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‘King of the Sands’ Relinquishes His Crown
wstf0807e05750 -- NASA Astronaut Danny Olivas pins the Silver Snoopy on Robert Mitchell

In August 2007, NASA Astronaut Danny Olivas pins the Silver Snoopy on Robert “Bob” Mitchell. The Silver Snoopy Award is the Astronaut Office’s highest and only award. Photo Credit: NASA

After 34 years of government service, 25 of that with NASA and 20 years as manager of the White Sands Space Harbor (WSSH), Robert “Bob” Mitchell recently spoke about the space harbor, his retirement from NASA and the Space Shuttle Program.

“It was the sense of family that I will treasure the most,” Mitchell said about his tenure as manager of WSSH, which ceased operations in September of 2012, as did NASA’s Space Shuttle Program. “We had that close-knit caring for each other kind of employee closeness. I’ve been blessed to be around a lot of caring people during my career.”

At WSSH, Mitchell and his “family” enjoyed one of the most incredibly beautiful workplaces on Earth.

In early 1975, the space harbor, known then as Northrup Strip, was selected by NASA as a shuttle astronaut training area. Training was accomplished using the specially designed Grumman Gulfstream jet that mimicked the flight characteristics of the space shuttle. After the Space Shuttle Columbia landed there in 1982, New Mexico senator Harrison Schmitt (Apollo 17 astronaut) successfully petitioned Congress to change the name to White Sands Space Harbor.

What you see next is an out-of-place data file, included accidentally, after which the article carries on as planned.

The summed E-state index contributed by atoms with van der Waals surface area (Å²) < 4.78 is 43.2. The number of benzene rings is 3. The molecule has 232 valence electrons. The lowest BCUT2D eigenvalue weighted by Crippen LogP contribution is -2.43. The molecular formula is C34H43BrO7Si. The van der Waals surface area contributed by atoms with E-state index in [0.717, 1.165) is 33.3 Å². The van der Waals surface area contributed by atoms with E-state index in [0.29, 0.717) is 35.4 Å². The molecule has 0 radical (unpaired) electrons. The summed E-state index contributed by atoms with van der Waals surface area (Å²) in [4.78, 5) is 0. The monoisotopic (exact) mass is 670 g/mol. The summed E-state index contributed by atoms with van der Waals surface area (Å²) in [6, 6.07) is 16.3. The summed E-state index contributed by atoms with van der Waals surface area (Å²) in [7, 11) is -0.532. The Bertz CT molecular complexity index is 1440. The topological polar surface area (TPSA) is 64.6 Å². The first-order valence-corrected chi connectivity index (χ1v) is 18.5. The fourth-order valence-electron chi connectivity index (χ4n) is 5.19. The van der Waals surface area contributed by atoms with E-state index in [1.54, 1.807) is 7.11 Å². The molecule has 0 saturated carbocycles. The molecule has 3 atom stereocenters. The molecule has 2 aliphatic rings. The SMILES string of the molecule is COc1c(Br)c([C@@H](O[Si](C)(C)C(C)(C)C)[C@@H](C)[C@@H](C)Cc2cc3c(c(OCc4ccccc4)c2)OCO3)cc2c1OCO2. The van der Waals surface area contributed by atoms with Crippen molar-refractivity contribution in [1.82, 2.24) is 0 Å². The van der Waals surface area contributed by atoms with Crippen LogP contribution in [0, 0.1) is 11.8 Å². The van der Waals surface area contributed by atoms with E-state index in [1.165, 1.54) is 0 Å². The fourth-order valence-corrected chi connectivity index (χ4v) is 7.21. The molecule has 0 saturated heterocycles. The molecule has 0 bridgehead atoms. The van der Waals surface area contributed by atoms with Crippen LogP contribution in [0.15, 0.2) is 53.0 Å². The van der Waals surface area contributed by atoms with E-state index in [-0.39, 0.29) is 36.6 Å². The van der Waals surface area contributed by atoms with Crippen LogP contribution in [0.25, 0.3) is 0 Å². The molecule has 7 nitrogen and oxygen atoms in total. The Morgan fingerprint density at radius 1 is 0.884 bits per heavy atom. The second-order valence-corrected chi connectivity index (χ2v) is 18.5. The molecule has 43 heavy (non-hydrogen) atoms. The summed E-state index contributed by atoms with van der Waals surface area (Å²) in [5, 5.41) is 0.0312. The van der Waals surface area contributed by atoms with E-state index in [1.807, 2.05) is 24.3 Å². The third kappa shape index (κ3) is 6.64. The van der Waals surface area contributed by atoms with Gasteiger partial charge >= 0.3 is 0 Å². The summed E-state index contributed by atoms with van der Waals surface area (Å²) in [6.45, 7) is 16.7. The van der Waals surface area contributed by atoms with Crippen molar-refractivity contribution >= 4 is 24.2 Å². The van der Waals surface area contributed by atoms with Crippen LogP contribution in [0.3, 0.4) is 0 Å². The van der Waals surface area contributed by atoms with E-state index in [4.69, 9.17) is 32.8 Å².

Even though Columbia was the only shuttle that landed at WSSH, at the end of STS-3 mission on March 30, 1982, Mitchell and his crew kept WSSH prepared as a landing site for each and every mission throughout the entire Space Shuttle Program. More importantly, 85 percent of the Astronaut Approach and Landing training flights occurred at WSSH, and astronauts logged in more than 100,000 training runway approaches.

“The WSSH crew took personal responsibility for their jobs, and as for me--it was not a case of having to police them. My duty as manager was to support them,” Mitchell reflected.

S82-28840 -- Space shuttle Columbia

Seconds from touchdown, the Space Shuttle Columbia (STS-3), with astronauts Jack R. Lousma and C. Gordon Fullerton aboard, comes into view of a large crowd on hand to greet it at the Northrup Strip on White Sands Missile Range in New Mexico. The successful eight-day mission was the first to end on New Mexico soil. Photo credit: NASA

During the years, Mitchell organized all kinds of events, such as the Friends and Family Day in 2000 and the 25th Anniversary Celebration in 2001; however, Mitchell wanted to set the record straight on one public event. In 2001, WSSH was selected by NASA as a potential landing site for the Space Shuttle Atlantis. News media and other support personnel were on high alert, including astronaut representatives.

“Because Atlantis landed elsewhere, WSSH became a non-news event, and the special shuttle personnel faded into the crowd until I was the only one the news reporters could speak to. As I answered the reporters’ ‘What happened?’ questions, I looked out over the crowd only to see those ‘missing persons’ waving and making faces at me,” Mitchell laughed. “It wasn’t about me being ‘King for a Day’ as much as (it was about) the others simply disappearing.”

It was Elva K. Österreich, an Alamogordo Daily News reporter, who dubbed him “King of the Sands” in her February 2001 article on the space harbor’s 25th anniversary and the potential landing site for Space Shuttle Atlantis. Mitchell lamented that the incorrect but hilarious reference lasted until the very last day of the Space Shuttle Program.

“The Space Shuttle Program was absolutely wonderful,” Mitchell said. “The exposure to the sharp and talented people within the program was the interest for me. I had an interest in helping NASA.”

Mitchell retired on Jan. 26 as the Frequency Spectrum manager and project engineer at NASA’s White Sands Test Facility.

By Cheerie R. Patneaude
NASA’s White Sands Test Facility